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Dad-of-two threatened to cut customer's head off in Dublin post office raid

A hatchet was used in the attempted robbery
A hatchet was used in the attempted robbery

A father-of-two who threatened to chop off a customer's head while trying to rob a post office has been sentenced to four and half years with the final 18 months suspended.

George Simpson (30), who was armed with both an air pistol and a hatchet, told gardaí in interview “I'm sorry I had to do it. I owe €14,000. I would be killed.” His counsel said he was referring to a drug debt he owed due to his cocaine habit.

Simpson previously of Millwood Villas, Edenmore, Raheny, Dublin pleaded guilty at Dublin Circuit Criminal Court to attempted robbery, possession of an imitation firearm with intent to rob, production of a weapon, threat to kill or cause serious harm and criminal damage at Rush Post Office, Main Street, Rush, Co Dublin on November 28, 2016.

Garda Ross Rowan told Diarmuid Collins BL, prosecuting at a sentence hearing earlier this month, that the staff member behind the desk ran into the back office for safety after Simpson threatened to chop the head off a male customer if she didn't hand over cash.

He then used the hatchet to smash a glass panel in front of the tills before he was heard shouting “fuck this” and running out of the post office.

Simpson has since moved out of the home he shared with his wife and two sons.

Dominic McGinn SC defending said he believed “the threat still hangs over him” and he wanted to distance himself from his family. Simpson had been living in his car before he was remanded in custody after evidence was heard on July 11, last.

Counsel said the “nature of the crime was such a huge shock to his wife” because although Simpson has 15 previous convictions, they are for more minor offences that have been dealt with in the District Court.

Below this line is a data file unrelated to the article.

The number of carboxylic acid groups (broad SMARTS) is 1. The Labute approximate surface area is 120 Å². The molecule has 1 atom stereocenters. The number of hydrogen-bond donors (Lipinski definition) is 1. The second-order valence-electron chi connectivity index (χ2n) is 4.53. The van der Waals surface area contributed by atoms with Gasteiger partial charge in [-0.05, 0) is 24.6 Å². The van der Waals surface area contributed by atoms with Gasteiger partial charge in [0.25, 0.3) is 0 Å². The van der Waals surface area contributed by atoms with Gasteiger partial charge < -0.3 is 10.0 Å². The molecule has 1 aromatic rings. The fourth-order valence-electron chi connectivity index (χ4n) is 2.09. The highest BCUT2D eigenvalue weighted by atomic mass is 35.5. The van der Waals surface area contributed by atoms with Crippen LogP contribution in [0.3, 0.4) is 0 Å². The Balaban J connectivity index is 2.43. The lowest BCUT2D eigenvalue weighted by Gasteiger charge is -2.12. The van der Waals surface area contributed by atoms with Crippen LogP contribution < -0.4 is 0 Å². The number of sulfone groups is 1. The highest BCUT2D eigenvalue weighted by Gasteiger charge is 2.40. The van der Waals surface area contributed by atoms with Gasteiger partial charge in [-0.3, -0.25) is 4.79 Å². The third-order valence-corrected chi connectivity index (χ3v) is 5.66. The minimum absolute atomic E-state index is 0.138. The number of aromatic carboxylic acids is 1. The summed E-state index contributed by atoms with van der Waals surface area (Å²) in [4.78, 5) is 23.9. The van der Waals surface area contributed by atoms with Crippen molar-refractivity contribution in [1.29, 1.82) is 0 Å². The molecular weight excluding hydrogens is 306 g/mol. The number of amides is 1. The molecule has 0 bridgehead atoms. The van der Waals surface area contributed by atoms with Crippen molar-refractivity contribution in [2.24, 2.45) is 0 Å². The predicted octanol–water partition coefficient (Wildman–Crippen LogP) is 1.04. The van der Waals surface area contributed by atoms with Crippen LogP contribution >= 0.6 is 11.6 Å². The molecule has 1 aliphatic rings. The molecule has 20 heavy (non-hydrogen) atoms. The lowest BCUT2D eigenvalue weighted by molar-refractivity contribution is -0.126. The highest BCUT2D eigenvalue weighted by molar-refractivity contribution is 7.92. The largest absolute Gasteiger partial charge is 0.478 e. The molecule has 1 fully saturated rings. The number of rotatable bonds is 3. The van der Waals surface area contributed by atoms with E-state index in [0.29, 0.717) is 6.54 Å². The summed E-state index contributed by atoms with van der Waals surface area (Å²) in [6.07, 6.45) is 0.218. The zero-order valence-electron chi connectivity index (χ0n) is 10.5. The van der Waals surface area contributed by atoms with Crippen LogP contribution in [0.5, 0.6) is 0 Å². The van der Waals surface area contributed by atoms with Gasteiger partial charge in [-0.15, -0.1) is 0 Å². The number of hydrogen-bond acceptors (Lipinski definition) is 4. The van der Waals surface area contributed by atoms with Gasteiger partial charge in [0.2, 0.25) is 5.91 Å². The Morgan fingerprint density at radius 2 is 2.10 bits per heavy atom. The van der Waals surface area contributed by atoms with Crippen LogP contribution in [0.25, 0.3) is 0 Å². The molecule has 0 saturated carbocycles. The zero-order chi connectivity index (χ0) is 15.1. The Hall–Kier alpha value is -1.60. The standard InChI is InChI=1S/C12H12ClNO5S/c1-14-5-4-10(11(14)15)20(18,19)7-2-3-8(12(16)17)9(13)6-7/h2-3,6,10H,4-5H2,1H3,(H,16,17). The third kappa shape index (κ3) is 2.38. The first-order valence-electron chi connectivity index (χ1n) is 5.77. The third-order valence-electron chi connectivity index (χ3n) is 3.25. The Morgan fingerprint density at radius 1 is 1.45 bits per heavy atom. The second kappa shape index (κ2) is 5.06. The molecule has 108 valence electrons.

Judge Karen O'Connor, who viewed CCTV footage of the raid said a child was in the queue at the post office that day and she could also see a man lying on the ground covering his eyes.

“It is clear that it was was most frightening for those present,” the judge said but accepted that Simpson had been “motivated by fear” to raid the post office.

She said the fact that his behaviour on the day was out of character would have little impact on the staff and customers there.

Garda Rowan said the female member of staff was afraid for her life while she hid in the back office. She had pressed the panic alarm and didn't come back out until a customer told her Simpson had left.

Simpson was arrested a short time later after witnesses told gardaí he ran off in the direction of nearby Lusk. He had a balaclava, an air pistol, a magazine of plastic pellets for the gun and a hatchet with him when he was stopped.

He apologised during interview to the staff and customers and admitted that he had threatened the man.

Mr McGinn said Simpson recognised his difficulties in life and had started attending a psychologist.

“He accepts what he has done and knows there will be further punishment,” Mr McGinn said.